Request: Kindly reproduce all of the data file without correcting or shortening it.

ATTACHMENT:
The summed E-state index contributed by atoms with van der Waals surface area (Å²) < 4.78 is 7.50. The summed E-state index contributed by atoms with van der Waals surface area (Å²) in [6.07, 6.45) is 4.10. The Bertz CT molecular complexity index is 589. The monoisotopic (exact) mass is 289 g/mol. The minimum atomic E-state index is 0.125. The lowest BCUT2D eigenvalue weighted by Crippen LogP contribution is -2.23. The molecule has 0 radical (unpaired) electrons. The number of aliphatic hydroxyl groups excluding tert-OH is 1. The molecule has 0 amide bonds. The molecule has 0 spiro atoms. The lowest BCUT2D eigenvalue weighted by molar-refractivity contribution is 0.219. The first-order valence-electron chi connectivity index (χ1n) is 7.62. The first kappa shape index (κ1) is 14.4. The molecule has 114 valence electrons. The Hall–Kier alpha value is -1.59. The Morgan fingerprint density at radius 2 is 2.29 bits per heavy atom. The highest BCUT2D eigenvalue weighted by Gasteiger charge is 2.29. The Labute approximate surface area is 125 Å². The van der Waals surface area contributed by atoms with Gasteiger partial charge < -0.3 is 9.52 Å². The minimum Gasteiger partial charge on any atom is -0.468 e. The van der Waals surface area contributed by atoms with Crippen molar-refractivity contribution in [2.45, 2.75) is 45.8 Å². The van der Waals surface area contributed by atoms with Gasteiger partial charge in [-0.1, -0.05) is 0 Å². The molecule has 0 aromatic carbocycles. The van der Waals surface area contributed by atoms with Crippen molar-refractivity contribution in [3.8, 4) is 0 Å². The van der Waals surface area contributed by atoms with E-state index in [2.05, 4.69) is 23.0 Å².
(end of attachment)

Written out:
The summed E-state index contributed by atoms with van der Waals surface area (Å²) < 4.78 is 7.50. The summed E-state index contributed by atoms with van der Waals surface area (Å²) in [6.07, 6.45) is 4.10. The Bertz CT molecular complexity index is 589. The monoisotopic (exact) mass is 289 g/mol. The minimum atomic E-state index is 0.125. The lowest BCUT2D eigenvalue weighted by Crippen LogP contribution is -2.23. The molecule has 0 radical (unpaired) electrons. The number of aliphatic hydroxyl groups excluding tert-OH is 1. The molecule has 0 amide bonds. The molecule has 0 spiro atoms. The lowest BCUT2D eigenvalue weighted by molar-refractivity contribution is 0.219. The first-order valence-electron chi connectivity index (χ1n) is 7.62. The first kappa shape index (κ1) is 14.4. The molecule has 114 valence electrons. The Hall–Kier alpha value is -1.59. The Morgan fingerprint density at radius 2 is 2.29 bits per heavy atom. The highest BCUT2D eigenvalue weighted by Gasteiger charge is 2.29. The Labute approximate surface area is 125 Å². The van der Waals surface area contributed by atoms with Gasteiger partial charge < -0.3 is 9.52 Å². The minimum Gasteiger partial charge on any atom is -0.468 e. The van der Waals surface area contributed by atoms with Crippen molar-refractivity contribution in [2.45, 2.75) is 45.8 Å². The van der Waals surface area contributed by atoms with Gasteiger partial charge in [-0.1, -0.05) is 0 Å². The molecule has 0 aromatic carbocycles. The van der Waals surface area contributed by atoms with Crippen molar-refractivity contribution in [3.8, 4) is 0 Å². The van der Waals surface area contributed by atoms with E-state index in [2.05, 4.69) is 23.0 Å².